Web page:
Dots per inch (DPI) is an important term to know when it comes to not only film scanning, but digital photography and digital editing in general. DPI is used to describe the resolution of dots per inch in the print resolution of a hard copy print. As the DPI increases so will the final print quality of your photograph. Similarly, as the DPI decreases the final print quality will equally suffer. 300 DPI is typically the recommended print resolution. However, it should be known that inkjet printers typically range from 300-600 DPI while a laser printer may range from 600-1,800 DPI. Along these lines, the higher the DPI of an image, the more space it will take up on a computer hard drive. With the affordability of external hard drives it may be best to simply scan film at a higher resolution than you may need simply so you have it, just in case.
When scanning film, particularly 35mm film, the DPI of the scan needs to be fairly high so that a small negative frame can eventually be printed in a larger size. In general, 35mm film should be scanned in at least 2,400 DPI – which results in a final print of 8″ x 10″ at 300 DPI.
It is important to know that while you can scale a high-resolution file down to a lower resolution, you cannot scale a low-resolution file up. Attempting to make a 72 dpi image 300 dpi will “work” as you see it on screen but will not work for a final print. If you have a large dimension photo at 72 dpi you can convert it to 300 dpi, but this will reduce the dimensions of the printed photo.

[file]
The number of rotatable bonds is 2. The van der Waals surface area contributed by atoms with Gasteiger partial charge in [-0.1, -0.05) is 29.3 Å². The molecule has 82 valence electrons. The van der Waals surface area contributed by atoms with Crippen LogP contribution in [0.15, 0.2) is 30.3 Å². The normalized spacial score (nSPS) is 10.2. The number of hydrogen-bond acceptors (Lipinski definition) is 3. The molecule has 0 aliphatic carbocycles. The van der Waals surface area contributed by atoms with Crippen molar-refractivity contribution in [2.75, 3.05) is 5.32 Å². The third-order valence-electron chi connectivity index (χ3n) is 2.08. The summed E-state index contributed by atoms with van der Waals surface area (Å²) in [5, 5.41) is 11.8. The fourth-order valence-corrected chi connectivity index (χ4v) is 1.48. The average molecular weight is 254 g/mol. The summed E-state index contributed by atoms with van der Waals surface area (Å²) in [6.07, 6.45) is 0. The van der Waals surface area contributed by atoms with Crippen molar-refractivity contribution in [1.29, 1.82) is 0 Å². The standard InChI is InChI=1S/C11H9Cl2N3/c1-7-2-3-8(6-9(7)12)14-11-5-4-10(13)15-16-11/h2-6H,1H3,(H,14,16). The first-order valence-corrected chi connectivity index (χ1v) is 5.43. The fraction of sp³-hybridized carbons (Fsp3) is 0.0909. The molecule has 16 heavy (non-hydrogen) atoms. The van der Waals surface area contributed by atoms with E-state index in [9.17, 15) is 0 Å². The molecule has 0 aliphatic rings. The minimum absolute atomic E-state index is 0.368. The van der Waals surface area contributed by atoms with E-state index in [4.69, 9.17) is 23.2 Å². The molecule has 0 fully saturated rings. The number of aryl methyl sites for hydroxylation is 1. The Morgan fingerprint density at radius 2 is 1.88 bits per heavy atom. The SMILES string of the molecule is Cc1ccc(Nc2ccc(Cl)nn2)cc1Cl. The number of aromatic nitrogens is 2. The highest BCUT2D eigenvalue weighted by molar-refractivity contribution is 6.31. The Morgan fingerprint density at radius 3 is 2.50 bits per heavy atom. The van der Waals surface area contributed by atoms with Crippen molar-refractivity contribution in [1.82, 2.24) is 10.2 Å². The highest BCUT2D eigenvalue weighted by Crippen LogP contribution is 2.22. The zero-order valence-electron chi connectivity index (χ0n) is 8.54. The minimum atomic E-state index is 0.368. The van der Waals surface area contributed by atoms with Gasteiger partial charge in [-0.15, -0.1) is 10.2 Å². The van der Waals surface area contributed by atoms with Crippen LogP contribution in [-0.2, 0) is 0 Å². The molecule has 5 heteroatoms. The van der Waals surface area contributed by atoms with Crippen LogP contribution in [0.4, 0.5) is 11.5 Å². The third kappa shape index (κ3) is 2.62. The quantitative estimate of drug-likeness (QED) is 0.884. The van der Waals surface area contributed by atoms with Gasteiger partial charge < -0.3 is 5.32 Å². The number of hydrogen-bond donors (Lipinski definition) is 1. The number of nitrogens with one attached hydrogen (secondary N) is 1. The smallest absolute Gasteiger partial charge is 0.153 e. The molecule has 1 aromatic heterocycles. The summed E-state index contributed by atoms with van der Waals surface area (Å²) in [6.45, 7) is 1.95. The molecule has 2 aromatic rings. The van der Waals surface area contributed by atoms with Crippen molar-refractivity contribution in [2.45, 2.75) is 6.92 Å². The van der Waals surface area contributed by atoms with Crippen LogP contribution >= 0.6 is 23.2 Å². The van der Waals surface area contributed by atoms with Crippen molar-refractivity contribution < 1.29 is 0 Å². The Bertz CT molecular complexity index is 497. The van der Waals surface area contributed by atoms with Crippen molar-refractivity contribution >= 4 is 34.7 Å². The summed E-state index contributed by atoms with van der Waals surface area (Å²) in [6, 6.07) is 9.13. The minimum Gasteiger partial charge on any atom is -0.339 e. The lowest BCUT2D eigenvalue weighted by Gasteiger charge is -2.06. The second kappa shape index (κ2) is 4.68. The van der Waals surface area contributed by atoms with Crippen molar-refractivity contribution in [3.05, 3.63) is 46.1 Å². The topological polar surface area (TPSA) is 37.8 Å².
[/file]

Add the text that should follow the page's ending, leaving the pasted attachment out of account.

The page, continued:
While it ultimately does not matter, you will often hear that you should use 72 DPI for a computer screen. 72 DPI is a false notion but has managed to become a standard in the image editing world. In fact, DPI has absolutely no affect on a computer monitor, instead the focus needs to be on the pixels. For example, here are 3 images at varying dots per inch. Each image is 500 pixels wide by 332 pixels high, but one image is 1 DPI, one is 72 DPI and one is 300 DPI. Can you tell the difference between them?
The difference between these images will only be seen when attempting to print them. As previously mentioned, ultimately this fact does not matter as most people will request low resolution digital images at 72 DPI. It’s simply something to help understand digital imagery versus printed photos.